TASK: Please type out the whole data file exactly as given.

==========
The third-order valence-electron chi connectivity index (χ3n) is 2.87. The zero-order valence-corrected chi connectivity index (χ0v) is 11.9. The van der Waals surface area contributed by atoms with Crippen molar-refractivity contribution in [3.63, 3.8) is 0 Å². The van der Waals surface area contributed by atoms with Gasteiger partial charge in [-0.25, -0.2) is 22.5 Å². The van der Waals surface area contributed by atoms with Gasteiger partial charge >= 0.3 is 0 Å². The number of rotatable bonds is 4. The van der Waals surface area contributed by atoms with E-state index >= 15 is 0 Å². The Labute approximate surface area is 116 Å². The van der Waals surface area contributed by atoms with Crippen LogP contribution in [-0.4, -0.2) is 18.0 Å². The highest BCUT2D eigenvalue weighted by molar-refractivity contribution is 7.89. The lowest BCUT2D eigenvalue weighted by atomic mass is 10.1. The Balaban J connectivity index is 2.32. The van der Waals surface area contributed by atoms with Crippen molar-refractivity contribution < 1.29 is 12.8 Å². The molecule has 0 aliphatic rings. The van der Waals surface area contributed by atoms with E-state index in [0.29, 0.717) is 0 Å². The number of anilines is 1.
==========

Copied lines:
The third-order valence-electron chi connectivity index (χ3n) is 2.87. The zero-order valence-corrected chi connectivity index (χ0v) is 11.9. The van der Waals surface area contributed by atoms with Crippen molar-refractivity contribution in [3.63, 3.8) is 0 Å². The van der Waals surface area contributed by atoms with Gasteiger partial charge in [-0.25, -0.2) is 22.5 Å². The van der Waals surface area contributed by atoms with Gasteiger partial charge >= 0.3 is 0 Å². The number of rotatable bonds is 4. The van der Waals surface area contributed by atoms with E-state index >= 15 is 0 Å². The Labute approximate surface area is 116 Å². The van der Waals surface area contributed by atoms with Crippen LogP contribution in [-0.4, -0.2) is 18.0 Å². The highest BCUT2D eigenvalue weighted by molar-refractivity contribution is 7.89. The lowest BCUT2D eigenvalue weighted by atomic mass is 10.1. The Balaban J connectivity index is 2.32. The van der Waals surface area contributed by atoms with Crippen molar-refractivity contribution < 1.29 is 12.8 Å². The molecule has 0 aliphatic rings. The van der Waals surface area contributed by atoms with E-state index in [0.29, 0.717) is 0 Å². The number of anilines is 1.